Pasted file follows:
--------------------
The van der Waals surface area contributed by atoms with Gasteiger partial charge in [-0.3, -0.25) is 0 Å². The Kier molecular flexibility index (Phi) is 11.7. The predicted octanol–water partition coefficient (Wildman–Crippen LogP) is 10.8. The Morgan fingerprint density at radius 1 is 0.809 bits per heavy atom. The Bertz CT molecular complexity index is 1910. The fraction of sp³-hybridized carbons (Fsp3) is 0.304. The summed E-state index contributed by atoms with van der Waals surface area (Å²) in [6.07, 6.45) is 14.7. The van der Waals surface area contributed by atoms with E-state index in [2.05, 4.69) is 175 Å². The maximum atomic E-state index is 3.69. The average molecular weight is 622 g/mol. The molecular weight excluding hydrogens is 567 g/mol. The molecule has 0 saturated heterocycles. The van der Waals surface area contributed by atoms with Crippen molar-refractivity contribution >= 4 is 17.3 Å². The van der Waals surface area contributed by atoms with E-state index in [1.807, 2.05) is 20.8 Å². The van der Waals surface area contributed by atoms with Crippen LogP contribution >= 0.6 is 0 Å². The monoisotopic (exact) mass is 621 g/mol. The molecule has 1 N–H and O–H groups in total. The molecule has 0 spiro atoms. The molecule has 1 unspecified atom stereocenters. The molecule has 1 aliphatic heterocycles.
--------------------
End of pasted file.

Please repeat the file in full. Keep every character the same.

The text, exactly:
The van der Waals surface area contributed by atoms with Gasteiger partial charge in [-0.3, -0.25) is 0 Å². The Kier molecular flexibility index (Phi) is 11.7. The predicted octanol–water partition coefficient (Wildman–Crippen LogP) is 10.8. The Morgan fingerprint density at radius 1 is 0.809 bits per heavy atom. The Bertz CT molecular complexity index is 1910. The fraction of sp³-hybridized carbons (Fsp3) is 0.304. The summed E-state index contributed by atoms with van der Waals surface area (Å²) in [6.07, 6.45) is 14.7. The van der Waals surface area contributed by atoms with E-state index in [2.05, 4.69) is 175 Å². The maximum atomic E-state index is 3.69. The average molecular weight is 622 g/mol. The molecular weight excluding hydrogens is 567 g/mol. The molecule has 0 saturated heterocycles. The van der Waals surface area contributed by atoms with Crippen molar-refractivity contribution >= 4 is 17.3 Å². The van der Waals surface area contributed by atoms with E-state index in [1.807, 2.05) is 20.8 Å². The van der Waals surface area contributed by atoms with Crippen LogP contribution >= 0.6 is 0 Å². The monoisotopic (exact) mass is 621 g/mol. The molecule has 1 N–H and O–H groups in total. The molecule has 0 spiro atoms. The molecule has 1 unspecified atom stereocenters. The molecule has 1 aliphatic heterocycles.